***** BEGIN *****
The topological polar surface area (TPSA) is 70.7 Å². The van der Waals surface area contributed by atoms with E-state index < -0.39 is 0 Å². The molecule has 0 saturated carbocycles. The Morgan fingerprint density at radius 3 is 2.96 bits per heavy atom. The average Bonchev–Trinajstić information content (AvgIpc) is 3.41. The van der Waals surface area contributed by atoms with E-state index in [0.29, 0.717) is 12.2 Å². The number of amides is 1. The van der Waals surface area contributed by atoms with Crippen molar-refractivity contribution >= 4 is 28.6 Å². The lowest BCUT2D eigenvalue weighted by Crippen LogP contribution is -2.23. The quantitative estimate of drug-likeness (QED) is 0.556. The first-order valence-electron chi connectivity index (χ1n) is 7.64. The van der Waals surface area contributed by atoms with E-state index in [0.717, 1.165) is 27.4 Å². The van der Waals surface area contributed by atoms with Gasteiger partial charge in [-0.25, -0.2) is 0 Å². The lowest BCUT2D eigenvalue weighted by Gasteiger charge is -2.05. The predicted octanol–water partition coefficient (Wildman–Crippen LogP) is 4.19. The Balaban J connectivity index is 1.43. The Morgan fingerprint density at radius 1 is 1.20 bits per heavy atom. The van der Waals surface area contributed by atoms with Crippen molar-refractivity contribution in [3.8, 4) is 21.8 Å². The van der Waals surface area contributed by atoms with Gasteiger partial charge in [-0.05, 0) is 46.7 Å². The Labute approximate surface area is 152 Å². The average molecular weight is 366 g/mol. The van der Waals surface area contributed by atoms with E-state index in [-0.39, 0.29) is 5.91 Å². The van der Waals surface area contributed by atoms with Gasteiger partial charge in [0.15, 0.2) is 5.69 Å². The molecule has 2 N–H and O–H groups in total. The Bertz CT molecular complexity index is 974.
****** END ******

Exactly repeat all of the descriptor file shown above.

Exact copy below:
The topological polar surface area (TPSA) is 70.7 Å². The van der Waals surface area contributed by atoms with E-state index < -0.39 is 0 Å². The molecule has 0 saturated carbocycles. The Morgan fingerprint density at radius 3 is 2.96 bits per heavy atom. The average Bonchev–Trinajstić information content (AvgIpc) is 3.41. The van der Waals surface area contributed by atoms with E-state index in [0.29, 0.717) is 12.2 Å². The number of amides is 1. The van der Waals surface area contributed by atoms with Crippen molar-refractivity contribution >= 4 is 28.6 Å². The lowest BCUT2D eigenvalue weighted by Crippen LogP contribution is -2.23. The quantitative estimate of drug-likeness (QED) is 0.556. The first-order valence-electron chi connectivity index (χ1n) is 7.64. The van der Waals surface area contributed by atoms with E-state index in [0.717, 1.165) is 27.4 Å². The van der Waals surface area contributed by atoms with Gasteiger partial charge in [-0.25, -0.2) is 0 Å². The lowest BCUT2D eigenvalue weighted by Gasteiger charge is -2.05. The predicted octanol–water partition coefficient (Wildman–Crippen LogP) is 4.19. The Balaban J connectivity index is 1.43. The Morgan fingerprint density at radius 1 is 1.20 bits per heavy atom. The van der Waals surface area contributed by atoms with Crippen molar-refractivity contribution in [3.8, 4) is 21.8 Å². The van der Waals surface area contributed by atoms with Gasteiger partial charge in [-0.05, 0) is 46.7 Å². The Labute approximate surface area is 152 Å². The average molecular weight is 366 g/mol. The van der Waals surface area contributed by atoms with E-state index in [-0.39, 0.29) is 5.91 Å². The van der Waals surface area contributed by atoms with Gasteiger partial charge in [0.15, 0.2) is 5.69 Å². The molecule has 2 N–H and O–H groups in total. The Bertz CT molecular complexity index is 974.